General Douglas MacArthur, United States Army General, Military Governor of Japan, Supreme Commander United Nations Forces, Korea. Pipe Smoker. b. 1880 d. 1964.
MacArthur was born the son of an American Civil War hero, Arthur MacArthur, who won the Congressional Medal of Honor and commanded American troops in the Philipines during the Philipine Insurrection. Perhaps due to his upbringing as the offspring of a heroic military figure, Douglas MacArthur developed a flamboyant and theatrical personality.
During World War II, MacArthur was given command of the U.S. Army in the Pacific. He developed and executed an island hopping combat strategy against Japan with great success, which gave him the spotlight of war hero fame. Fittingly, MacArthur was aboard the USS Missouri in Tokyo Bay to receive the official capitulation of the Japanese government on September 2, 1945. After World War II, he was appointed military governor of Japan. In this newly found political position, his ego grew as a result of success in remodeling the Japanese political landscape and playing a key role in its reconstruction.
Korea would prove to be the theatre for which MacArthur would be best remembered. The political hangover of World War II resulted in a number of issues including the status of Korea. Split into two occupational zones as a result of General Order #1, MacArthur promised the people of Korea that they would be given national independence after the surrender of the Japanese.
The events that followed resulted in the formation of the Republic of Korea, which comprised the southern half of the split country. At the time of Liberation Day, on which South Korea was created, MacArthur delivered a speech promising to defend Korea from communist invasion if such an invasion ever became a threat.
"I shall defend it as I would California." -- Douglas MacArthur, 1945.
Contradicting that statement several years later, MacArthur took a new position more in line with the thinking of Washington. The White House was stating that Korea was outside of the U.S. Defense Perimeter and was not an area of national interest.
"Anyone who commits the American Army in the Asian mainland should have his head examined." -- Douglas MacArthur, 1949.
Just over five months later, war would break out in Korea and Douglas MacArthur would arrive with American troops to mount a defense of the Pusan Perimeter. North Korean aggression towards South Korea would become an issue and bring the United Nations into the conflict. MacArthur was appointed "Supreme Commander" of the United Nations forces with a mandate to drive the North Koreans north of the 38th parallel.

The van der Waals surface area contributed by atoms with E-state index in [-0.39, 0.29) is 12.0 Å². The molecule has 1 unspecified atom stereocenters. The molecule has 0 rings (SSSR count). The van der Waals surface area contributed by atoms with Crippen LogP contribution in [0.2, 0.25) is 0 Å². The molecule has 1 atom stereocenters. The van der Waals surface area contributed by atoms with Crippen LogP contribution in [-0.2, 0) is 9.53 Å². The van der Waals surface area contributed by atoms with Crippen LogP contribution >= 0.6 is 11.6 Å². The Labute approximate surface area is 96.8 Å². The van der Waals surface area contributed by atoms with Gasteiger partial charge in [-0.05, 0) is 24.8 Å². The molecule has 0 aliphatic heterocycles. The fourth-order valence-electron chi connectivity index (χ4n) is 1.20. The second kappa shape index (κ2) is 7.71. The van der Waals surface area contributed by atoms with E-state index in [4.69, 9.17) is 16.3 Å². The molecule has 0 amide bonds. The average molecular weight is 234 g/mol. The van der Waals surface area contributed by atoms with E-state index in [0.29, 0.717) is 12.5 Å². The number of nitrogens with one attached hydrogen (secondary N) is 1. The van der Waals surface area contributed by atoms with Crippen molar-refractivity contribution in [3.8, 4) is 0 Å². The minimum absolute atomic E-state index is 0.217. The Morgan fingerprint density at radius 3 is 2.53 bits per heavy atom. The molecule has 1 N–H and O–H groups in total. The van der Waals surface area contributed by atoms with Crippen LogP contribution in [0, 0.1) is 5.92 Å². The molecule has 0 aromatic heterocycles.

MacArthur's first big move was to land United Nations troops at Inchon Harbor, effectively putting them at the North Korean rear. The resulting victory would force the North Koreans to retreat. Feeling he had the enemy on the run and an opportunity to unify Korea under the United Nations flag, and with authorization from the United Nations General Assembly, MacArthur rushed northward, jumping well over the original objective of the 38th parallel.
The Chinese weren't especially happy about MacArthur's troop movements. They issued a number of warnings, mentioning the possibility of intervention in the war if MacArthur continued northward. President Harry S. Truman was nervous, and at first his fears of war with China were settled by MacArthur's assurances that China was bluffing. MacArthur, too bloated with ego and confidence in his vision, would see no view except for his own. On October 25, 1950, the People's Liberation Army of China attacked the U.N. forces and drove them into retreat.
MacArthur proposed to Truman that they take the war to China. He had no doubt that he himself could handle whatever China might throw at him. Truman rejected the proposal, resulting in MacArthur's open disagreement with his president. MacArthur also openly suggested his solutions were the better solutions in the conflict and that military subordination to a civilian government was chaining him and keeping him from success in the "new war."
In March of 1951, Harry S. Truman relieved General Douglas MacArthur from his command. It is said that he only waited as long as he did because of MacArthur's popularity with the American people and the fear that dismissing him could hurt Truman's political future.